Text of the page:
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Structure. 2005 Oct;13(10):1463-72.

Two different conformational states of the KirBac3.1 potassium channel revealed by electron crystallography.

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Laboratory of Molecular Biophysics, Department of Biochemistry, University of Oxford, South Parks Road, Oxford OX1 3QU, United Kingdom.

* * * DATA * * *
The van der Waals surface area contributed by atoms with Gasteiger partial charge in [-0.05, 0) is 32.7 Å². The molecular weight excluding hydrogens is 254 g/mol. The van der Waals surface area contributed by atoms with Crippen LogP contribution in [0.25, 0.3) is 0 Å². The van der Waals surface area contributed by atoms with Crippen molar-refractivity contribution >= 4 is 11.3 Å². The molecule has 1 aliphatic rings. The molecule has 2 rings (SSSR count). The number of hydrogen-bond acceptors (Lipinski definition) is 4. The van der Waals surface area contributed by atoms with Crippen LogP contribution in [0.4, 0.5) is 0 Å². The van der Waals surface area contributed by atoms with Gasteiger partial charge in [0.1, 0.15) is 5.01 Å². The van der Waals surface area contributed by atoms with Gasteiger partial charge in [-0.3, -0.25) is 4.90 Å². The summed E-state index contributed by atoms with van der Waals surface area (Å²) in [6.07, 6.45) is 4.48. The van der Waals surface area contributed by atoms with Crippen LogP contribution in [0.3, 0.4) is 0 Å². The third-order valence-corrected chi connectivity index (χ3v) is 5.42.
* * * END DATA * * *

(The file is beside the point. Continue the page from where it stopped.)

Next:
Potassium channels allow the selective flow of K(+) ions across membranes. In response to external gating signals, the potassium channel can move reversibly through a series of structural conformations from a closed to an open state. 2D crystals of the inwardly rectifying K(+) channel KirBac3.1 from Magnetospirillum magnetotacticum have been captured in two distinct conformations, providing "snap shots" of the gating process. Analysis by electron cryomicroscopy of these KirBac3.1 crystals has resulted in reconstructed images in projection at 9 A resolution. Kir channels are tetramers of four subunits arranged as dimers of dimers. Each subunit has two transmembrane helices (inner and outer). In one crystal form, the pore is blocked; in the other crystal form, the pore appears open. Modeling based on the KirBac1.1 (closed) crystal structure shows that opening of the ion conduction pathway could be achieved by bending of the inner helices and significant movements of the outer helices.

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